The Revolution started in Timisoara

Asociatia Timisoara Capitala Culturala Europeana > Noutăţi > The Revolution started in Timisoara
Uncategorized / 14 April 2016 / Posted by Timisoara2021

“Timisoara is the example of the Revolution; the trend must go on”

Gabriel Aldea and Dan Ciulea, two bloggers from Cluj, working for CJx, a project supporting Cluj’s candidacy to the title of European Capital of Culture 2021, came over to Timisoara for three days. This interview will show you what they loved most about our city and why they are set on returning soon.


How did you find Timisoara?

Gabriel Aldea: Above expectations. Usually, when I don’t know many things about a place where I’m about to go to, I don’t do much research; I wait and see what I find. We’ve been here for two days, and the place is above expectations. We’ve discovered a very green city, which is what Cluj is not. You have lots of parks and green areas, so beautifully cared for. I haven’t seen this many flowers in my life.

Dan Ciulea: This is indeed very cool, the greenery. It is impressive. I don’t know what funds you’ve been raising in order to make this happen, but good for you.

Gabriel Aldea: Even at our hotel. We were in front of the hotel, there was a green area there, and we were saying “Look, this is the first place that I see grass that is not trimmed.” First thing in the morning, it was perfectly mowed. I realized that during these two days I saw a lot, but not enough, and there are so many things left on the list – we’ll have to push some of them till next time. And this is only within the city itself.

Dan Ciulea: We haven’t ticked off everything on our list, nor will we be able to. On our way to Cluj we’ll stop by the Recas Winery.

Gabriel Aldea: We loved the street art; I love murals, and I’ve seen many throughout the city. We don’t have that in Cluj. We’ve seen many cultural capitals doing well in this area, and the authorities encouraging it. For instance, in Thessaloniki. We went there last year, and everywhere there were buildings with beautiful graffiti… the city hall supports artists, pays them to paint murals. Doesn’t fine them.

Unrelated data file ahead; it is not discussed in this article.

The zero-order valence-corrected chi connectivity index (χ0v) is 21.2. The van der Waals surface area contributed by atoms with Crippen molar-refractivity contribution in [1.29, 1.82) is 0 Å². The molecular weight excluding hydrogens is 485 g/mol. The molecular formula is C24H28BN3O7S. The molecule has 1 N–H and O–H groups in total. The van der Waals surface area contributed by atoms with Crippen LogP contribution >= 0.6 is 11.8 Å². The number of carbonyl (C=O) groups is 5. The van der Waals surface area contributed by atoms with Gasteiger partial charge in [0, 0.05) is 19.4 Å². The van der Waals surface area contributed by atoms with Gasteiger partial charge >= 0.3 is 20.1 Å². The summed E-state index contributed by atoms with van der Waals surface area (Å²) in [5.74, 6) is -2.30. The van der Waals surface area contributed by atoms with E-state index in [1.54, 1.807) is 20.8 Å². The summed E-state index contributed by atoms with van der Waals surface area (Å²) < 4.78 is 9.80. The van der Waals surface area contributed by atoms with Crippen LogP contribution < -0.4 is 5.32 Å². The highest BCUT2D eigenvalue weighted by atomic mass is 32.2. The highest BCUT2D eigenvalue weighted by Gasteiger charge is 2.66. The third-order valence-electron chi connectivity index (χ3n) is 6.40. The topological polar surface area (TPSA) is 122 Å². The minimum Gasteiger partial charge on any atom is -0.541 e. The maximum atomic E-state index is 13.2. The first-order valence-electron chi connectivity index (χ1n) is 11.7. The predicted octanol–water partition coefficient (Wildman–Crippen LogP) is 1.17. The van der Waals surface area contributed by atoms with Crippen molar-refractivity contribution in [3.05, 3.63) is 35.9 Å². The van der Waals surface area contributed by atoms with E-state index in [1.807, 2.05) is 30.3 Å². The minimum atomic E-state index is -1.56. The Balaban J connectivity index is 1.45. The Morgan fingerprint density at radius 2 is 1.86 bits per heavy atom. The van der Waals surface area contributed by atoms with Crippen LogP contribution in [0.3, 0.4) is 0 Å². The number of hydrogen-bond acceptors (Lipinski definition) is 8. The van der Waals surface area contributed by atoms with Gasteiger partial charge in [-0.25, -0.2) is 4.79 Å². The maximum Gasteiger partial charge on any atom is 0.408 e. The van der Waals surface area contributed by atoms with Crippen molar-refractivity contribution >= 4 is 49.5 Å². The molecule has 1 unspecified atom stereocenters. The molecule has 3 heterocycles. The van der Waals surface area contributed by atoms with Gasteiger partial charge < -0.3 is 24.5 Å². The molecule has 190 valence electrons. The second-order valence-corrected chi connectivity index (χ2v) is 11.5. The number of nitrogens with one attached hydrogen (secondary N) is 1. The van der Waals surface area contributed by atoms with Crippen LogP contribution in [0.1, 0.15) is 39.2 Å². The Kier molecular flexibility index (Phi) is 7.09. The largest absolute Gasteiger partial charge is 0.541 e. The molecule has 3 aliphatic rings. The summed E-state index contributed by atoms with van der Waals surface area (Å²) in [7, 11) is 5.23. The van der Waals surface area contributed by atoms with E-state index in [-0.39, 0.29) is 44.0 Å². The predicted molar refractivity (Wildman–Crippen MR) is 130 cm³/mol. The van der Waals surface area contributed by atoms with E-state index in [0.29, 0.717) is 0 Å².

Dan Ciulea: They organized competitions for each space, and whoever won it, was paid to implement their idea.

Gabriel Aldea: And the statues, the chairs displayed randomly. That’s very catchy. Especially for tourists. I understand you suffered for two years, while the works were in progress. We had the same thing last year; the entire city was a building site, and now people are saying: “This is great, everything is paved.”

What does Timisoara have and Cluj doesn’t, and what does Cluj have and Timisoara doesn’t?

Gabriel Aldea: What I’ve mentioned before. What we loved here and that we don’t have. What does Cluj have? More life, more activity. I felt like here things were quieter, even the traffic. Cluj is a bit busier, and you can feel that.

Dan Ciulea: Not just hustle and bustle, but life itself. You want to go to a club, the theater. The city is alive, much more alive. Cluj is more alive than Timisoara. Or at least this is how we perceive it.

Gabriel Aldea: And the places… we walked around, we saw lots of them, but they weren’t as full as they are in Cluj.

Today in Timisoara, tomorrow…

Gabriel Aldea: In Europe; we have our trajectory until the end of August. We’ll go through six cities and we’ll return to Timisoara in July, because we’re going to Novi Sad, at the EXIT festival. We haven’t been through this area of Romania; we’ll surely come back.

Dan Ciulea: We loved the way; we arrived fast.

What do you like most about Timisoara?

Gabriel Aldea: In addition to the green areas, you’ve settled the problem with cleaning Bega. Back home, nothing is done about Somes. Any city which is crossed by a river is ten times more beautiful than one which isn’t. Water, promenade, boats… I saw you’ve done things and planning on doing more. The spaces between buildings are wider, you can enjoy the architecture.

Dan Ciulea: The people were friendly. I wish we had more green areas, more street artists and murals, a more open attitude in this area. Architecturally speaking, Timisoara is much better than Cluj.

What’s the first thing that comes to mind when you think about Timisoara?

Gabriel Aldea: The PLAI Festival.

Dan Ciulea: Hard to say; I think the Jazz Festival.

What message would you like to give Timisoara residents?

Dan Ciulea: To get involved in the development of their city. I’ve noticed that normal citizens assume they can’t do anything for their city. I’m a normal citizen and I’ve done a project for Cluj, a festival at its second edition. I’m sure Timisoara is full of people with an open mind, who want to do beautiful things. I’d like to see that in the entire country. If it happens in Timisoara, in Iasi, then it will also happen in Caras. One good thing that I’ve seen happen in Bucharest is the existence of a large number of associations; small activities are organized.

Gabriel Aldea: Timisoara is the example of the Revolution; the trend must go on. I think we must move past complaining and not doing anything about things. You don’t need someone coming to change your life; you change it yourself.